(October 7, 2018 Tokyo)

October 7, 2018
Remarks by Mr. Kenji Yamada, Parliamentary Vice-Minister for Foreign Affairs of Japan at Plenary 4 of the TICAD Ministerial Meeting

Thank you, Co-chair.
Ladies and gentlemen,

“Connectivity” can boost Africa’s development by scaling up integration within Africa and beyond.
This is why Japan has been enhancing connectivity in physical, institutional, and digital terms as well as people to-people connectivity.

First of all, to enhance physical connectivity, which entails expanding regional market and integrating it to the global economy, improvement of transportation infrastructure is crucial.
A serious deficiency in supply of quality infrastructure against the huge demand has been the major challenge to Africa’s economic development. In order to fill this gap, Japan is actively financing quality infrastructure development, in tandem with the AU initiative “PIDA”, the “Programme for Infrastructure Development in Africa”.
For example, we support development of the following three corridors by developing master plans and investing in infrastructure projects: “The East Africa - Northern Corridor Project” in Kenya as a gateway to East Africa; “The Nacala Corridor Project” in Mozambique, with ample potential of mineral resources; and “The West Africa Growth Ring Project” in West Africa where urbanization is rapidly progressing. These connectivity projects are supposed to be the “game changer” for both landlocked and coastal countries.

We are also supporting the expansion of the Port of Toamasina, the largest commercial port in Madagascar, and the construction of National Highway 1 in Djibouti, which connects Djibouti Port and Addis Ababa.
These infrastructure projects are all designed to boost connectivity between inland and costal countries on the continent, into the global value chain, including Japan. Aiming to realize a free and open Indo-Pacific, Japan will continue to promote quality infrastructure within and beyond Africa.

Secondly, I would like to touch upon institutional and digital connectivity.
Without efficient institutional connectivity, the benefit of physical infrastructure cannot be maximized.

In this context, Japan welcomes the signing of “the Agreement Establishing the African Continental Free Trade Area,” or AfCFTA, this March in Kigali.
With participation of all African countries, AfCFTA has a potential to become one of the largest FTAs with a total population of 1.2 billion and GDP of 2.5 trillion dollars.

In order to enhance institutional connectivity in Africa, Japan has been promoting smooth border crossing of people and goods by establishing "One Stop Border Post" in 14 locations across the continent.
This facility eliminates the need for passengers and goods to stop twice for border crossing procedures, reducing considerable time and cost for transporters and travelers.
Take the Tanzania-Rwanda border for example.
The transit time was reduced by two-thirds, the traffic volume doubled, and the transport volume increased significantly.

We also need to pay close attention to digital connectivity as it will benefit the continent to achieve socio-economic transformation.
Last week, the construction of optical submarine cables laid in the South Atlantic, linking Angola and Brazil, was completed.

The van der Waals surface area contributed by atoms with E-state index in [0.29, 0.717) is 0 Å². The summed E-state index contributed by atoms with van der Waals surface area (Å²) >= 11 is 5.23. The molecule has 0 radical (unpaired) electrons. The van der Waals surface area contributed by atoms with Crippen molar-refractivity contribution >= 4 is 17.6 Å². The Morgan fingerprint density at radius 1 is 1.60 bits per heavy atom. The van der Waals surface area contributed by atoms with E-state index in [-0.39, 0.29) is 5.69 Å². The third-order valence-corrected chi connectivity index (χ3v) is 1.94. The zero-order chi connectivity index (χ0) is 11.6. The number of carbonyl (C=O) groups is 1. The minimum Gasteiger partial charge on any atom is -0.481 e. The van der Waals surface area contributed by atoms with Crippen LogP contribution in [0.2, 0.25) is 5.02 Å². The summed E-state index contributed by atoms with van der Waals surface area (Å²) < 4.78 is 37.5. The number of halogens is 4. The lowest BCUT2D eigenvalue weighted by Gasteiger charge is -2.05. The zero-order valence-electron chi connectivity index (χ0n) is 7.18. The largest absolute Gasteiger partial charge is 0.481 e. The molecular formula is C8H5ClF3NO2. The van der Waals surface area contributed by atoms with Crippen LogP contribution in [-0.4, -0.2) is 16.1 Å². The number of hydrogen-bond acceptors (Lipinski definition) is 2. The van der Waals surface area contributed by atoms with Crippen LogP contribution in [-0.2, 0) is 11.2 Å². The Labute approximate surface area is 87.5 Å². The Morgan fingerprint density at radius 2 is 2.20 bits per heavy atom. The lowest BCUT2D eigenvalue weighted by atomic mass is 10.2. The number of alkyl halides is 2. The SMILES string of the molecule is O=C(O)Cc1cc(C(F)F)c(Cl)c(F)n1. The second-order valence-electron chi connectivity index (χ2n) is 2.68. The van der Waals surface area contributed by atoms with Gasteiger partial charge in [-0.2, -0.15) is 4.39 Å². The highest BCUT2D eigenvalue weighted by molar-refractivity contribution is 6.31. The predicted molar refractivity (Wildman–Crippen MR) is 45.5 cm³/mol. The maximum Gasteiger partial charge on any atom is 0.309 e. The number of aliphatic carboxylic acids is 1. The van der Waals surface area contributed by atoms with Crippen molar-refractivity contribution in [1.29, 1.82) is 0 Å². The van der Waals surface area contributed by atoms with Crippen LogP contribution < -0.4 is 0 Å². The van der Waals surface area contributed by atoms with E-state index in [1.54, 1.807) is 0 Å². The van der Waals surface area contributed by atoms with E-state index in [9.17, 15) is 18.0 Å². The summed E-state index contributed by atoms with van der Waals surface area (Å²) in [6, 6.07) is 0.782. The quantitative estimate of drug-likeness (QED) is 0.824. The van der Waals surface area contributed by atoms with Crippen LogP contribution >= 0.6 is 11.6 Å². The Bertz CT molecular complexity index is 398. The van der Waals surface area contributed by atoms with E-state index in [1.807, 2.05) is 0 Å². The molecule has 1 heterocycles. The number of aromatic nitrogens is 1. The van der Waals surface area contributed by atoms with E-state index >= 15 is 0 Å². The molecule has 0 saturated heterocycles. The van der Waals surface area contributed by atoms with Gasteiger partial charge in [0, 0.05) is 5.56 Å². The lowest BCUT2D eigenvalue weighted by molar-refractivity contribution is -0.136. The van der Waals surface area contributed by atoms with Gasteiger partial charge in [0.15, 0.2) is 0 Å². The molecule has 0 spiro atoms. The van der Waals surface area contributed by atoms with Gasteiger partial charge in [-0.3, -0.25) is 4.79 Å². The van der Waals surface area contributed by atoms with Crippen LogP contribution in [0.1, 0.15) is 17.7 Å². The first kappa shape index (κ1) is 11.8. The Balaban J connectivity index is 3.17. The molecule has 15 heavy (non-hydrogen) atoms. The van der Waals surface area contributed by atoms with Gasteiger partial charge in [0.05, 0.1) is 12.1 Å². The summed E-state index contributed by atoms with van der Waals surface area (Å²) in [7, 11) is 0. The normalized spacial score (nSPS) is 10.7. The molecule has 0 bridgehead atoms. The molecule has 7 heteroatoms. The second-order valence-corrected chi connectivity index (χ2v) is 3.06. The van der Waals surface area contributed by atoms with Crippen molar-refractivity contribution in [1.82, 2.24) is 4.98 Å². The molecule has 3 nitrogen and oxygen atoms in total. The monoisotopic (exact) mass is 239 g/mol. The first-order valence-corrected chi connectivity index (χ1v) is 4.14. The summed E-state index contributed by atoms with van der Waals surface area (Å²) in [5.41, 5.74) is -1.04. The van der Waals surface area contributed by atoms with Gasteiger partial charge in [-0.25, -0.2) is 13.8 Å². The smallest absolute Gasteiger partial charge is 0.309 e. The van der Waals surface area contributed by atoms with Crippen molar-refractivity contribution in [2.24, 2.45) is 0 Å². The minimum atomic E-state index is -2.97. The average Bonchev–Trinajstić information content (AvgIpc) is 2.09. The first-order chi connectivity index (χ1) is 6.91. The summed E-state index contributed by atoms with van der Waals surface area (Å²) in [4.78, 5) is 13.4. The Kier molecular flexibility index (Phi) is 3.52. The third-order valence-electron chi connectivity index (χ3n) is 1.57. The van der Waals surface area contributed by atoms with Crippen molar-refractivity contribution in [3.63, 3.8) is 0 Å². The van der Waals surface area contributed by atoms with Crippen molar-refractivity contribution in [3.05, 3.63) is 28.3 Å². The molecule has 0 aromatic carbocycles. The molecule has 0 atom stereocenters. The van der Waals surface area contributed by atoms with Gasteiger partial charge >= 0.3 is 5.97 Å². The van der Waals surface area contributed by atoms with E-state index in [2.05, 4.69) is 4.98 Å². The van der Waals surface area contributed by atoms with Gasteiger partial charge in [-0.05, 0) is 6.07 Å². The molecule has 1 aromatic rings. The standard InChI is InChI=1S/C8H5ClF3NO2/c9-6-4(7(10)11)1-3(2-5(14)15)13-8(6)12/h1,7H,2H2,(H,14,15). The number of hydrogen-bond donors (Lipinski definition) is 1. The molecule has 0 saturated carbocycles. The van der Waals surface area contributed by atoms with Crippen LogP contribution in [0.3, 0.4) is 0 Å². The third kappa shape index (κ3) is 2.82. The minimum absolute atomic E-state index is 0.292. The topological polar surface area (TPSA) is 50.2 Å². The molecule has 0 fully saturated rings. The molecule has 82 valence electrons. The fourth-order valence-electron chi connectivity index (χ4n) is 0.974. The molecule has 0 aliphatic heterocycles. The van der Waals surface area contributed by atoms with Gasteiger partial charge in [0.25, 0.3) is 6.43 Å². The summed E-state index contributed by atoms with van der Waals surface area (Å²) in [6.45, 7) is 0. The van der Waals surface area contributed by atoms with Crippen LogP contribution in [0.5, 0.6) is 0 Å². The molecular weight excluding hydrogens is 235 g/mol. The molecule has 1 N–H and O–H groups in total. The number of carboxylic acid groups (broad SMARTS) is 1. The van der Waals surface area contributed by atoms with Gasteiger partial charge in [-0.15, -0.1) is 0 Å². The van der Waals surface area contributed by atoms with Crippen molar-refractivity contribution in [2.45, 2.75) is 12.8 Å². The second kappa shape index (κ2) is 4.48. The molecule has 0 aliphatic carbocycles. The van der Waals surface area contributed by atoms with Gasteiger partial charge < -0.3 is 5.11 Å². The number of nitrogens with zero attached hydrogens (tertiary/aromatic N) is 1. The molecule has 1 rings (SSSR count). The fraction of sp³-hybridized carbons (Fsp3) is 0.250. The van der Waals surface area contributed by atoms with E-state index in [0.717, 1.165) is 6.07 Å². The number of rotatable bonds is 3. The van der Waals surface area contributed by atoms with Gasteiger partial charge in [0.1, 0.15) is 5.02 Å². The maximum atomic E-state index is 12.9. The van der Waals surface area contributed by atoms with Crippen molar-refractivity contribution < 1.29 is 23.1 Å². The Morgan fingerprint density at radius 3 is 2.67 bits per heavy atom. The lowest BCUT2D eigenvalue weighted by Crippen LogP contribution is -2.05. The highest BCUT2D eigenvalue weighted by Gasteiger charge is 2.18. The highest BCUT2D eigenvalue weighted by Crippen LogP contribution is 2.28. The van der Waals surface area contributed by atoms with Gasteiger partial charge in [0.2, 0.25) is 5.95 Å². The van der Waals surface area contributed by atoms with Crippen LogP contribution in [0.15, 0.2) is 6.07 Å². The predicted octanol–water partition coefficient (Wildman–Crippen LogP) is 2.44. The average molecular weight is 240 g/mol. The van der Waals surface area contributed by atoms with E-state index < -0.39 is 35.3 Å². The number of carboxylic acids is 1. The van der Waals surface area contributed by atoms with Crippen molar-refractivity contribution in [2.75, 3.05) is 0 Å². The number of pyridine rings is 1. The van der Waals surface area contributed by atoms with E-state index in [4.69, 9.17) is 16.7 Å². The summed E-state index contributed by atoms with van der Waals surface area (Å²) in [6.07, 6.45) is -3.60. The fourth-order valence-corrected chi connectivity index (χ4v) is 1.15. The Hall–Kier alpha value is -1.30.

It enables high speed data transmissions and spurs trade and economic growth in both regions.

Lastly, let me also emphasize the importance of people-to-people connectivity, in terms of education, tourism, culture, and sports. In the education sector, it is well known that the African Union has established the Pan African University to strengthen higher education and research in Africa.
This is a unique network of African Universities offering quality post-graduate education.
Japan has been supporting the Pan-Africa University initiative by the AU through Jomo Kenyatta University, by extending technical assistance and funding since its inception. Jomo Kenyatta University, as the platform for basic science and innovation, is a partner institute leading the five flagship initiatives of the Pan African University.

Japan also supports many national universities across the continent, including the Egypt-Japan University of Science and Technology, in cooperation with Japanese universities. We are delighted to see the two universities I mentioned becoming the hubs of innovation and the center of excellence in Africa by accepting students from all over the continent.

Sports also have an enormous power of enhancing mutual understanding. Japan supported South Sudan's first nationwide sports festival, “the National Unity Day” in 2016. The event was a great success, and has now established itself as a much-awaited annual event in the country.With a view to the Olympic and Paralympic Games in Tokyo 2020, Japan also promotes “Sport for Tomorrow” in over 200 countries, including in Africa, as a program for making international contributions through sports.

In 1964, at the Tokyo Olympic Games, the entire world was amazed by Mr. Abebe Bikila from Ethiopia winning a gold medal in marathon. Even now many Japanese people do remember him as a hero.
We are very much looking forward to welcoming African people to Tokyo and to seeing outstanding performances of African athletes again in the Olympic and Paralympic Games Tokyo 2020 as well as in the Rugby World Cup 2019.

In concluding my remark, given the importance of the enhanced “connectivity” in terms of physical, institutional, digital and people-to-people aspects for further leveraging African development, Japan considers “connectivity” to be one of the main cross-cutting topics that definitely need to be discussed at TICAD 7 next year in Yokohama.

Thank you.

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